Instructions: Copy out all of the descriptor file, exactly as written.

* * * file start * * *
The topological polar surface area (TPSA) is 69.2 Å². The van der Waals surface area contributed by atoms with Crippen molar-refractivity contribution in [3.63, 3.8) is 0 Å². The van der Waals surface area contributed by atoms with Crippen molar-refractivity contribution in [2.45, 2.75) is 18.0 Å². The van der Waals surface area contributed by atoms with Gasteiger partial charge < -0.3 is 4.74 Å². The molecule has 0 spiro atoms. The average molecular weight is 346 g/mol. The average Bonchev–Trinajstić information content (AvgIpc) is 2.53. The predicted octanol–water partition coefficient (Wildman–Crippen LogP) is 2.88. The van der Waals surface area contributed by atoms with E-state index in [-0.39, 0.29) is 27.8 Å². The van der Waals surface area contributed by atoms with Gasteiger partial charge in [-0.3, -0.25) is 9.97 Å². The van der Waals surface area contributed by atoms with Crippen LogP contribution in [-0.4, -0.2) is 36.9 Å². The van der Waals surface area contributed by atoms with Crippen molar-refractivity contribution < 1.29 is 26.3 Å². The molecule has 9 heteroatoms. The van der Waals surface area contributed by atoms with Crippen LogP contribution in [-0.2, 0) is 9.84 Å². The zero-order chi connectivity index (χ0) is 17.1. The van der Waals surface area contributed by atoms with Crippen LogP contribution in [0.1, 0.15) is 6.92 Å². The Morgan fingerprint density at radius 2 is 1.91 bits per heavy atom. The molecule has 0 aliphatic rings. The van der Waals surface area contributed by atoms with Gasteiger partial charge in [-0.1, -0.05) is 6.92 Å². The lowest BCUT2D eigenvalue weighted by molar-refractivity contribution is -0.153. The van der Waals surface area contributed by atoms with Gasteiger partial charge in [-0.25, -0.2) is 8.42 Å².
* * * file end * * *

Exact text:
The topological polar surface area (TPSA) is 69.2 Å². The van der Waals surface area contributed by atoms with Crippen molar-refractivity contribution in [3.63, 3.8) is 0 Å². The van der Waals surface area contributed by atoms with Crippen molar-refractivity contribution in [2.45, 2.75) is 18.0 Å². The van der Waals surface area contributed by atoms with Gasteiger partial charge < -0.3 is 4.74 Å². The molecule has 0 spiro atoms. The average molecular weight is 346 g/mol. The average Bonchev–Trinajstić information content (AvgIpc) is 2.53. The predicted octanol–water partition coefficient (Wildman–Crippen LogP) is 2.88. The van der Waals surface area contributed by atoms with E-state index in [-0.39, 0.29) is 27.8 Å². The van der Waals surface area contributed by atoms with Gasteiger partial charge in [-0.3, -0.25) is 9.97 Å². The van der Waals surface area contributed by atoms with Crippen LogP contribution in [-0.4, -0.2) is 36.9 Å². The van der Waals surface area contributed by atoms with Crippen molar-refractivity contribution < 1.29 is 26.3 Å². The molecule has 9 heteroatoms. The van der Waals surface area contributed by atoms with Crippen LogP contribution in [-0.2, 0) is 9.84 Å². The zero-order chi connectivity index (χ0) is 17.1. The van der Waals surface area contributed by atoms with Crippen LogP contribution in [0.1, 0.15) is 6.92 Å². The Morgan fingerprint density at radius 2 is 1.91 bits per heavy atom. The molecule has 0 aliphatic rings. The van der Waals surface area contributed by atoms with Gasteiger partial charge in [-0.1, -0.05) is 6.92 Å². The lowest BCUT2D eigenvalue weighted by molar-refractivity contribution is -0.153. The van der Waals surface area contributed by atoms with Gasteiger partial charge in [-0.25, -0.2) is 8.42 Å².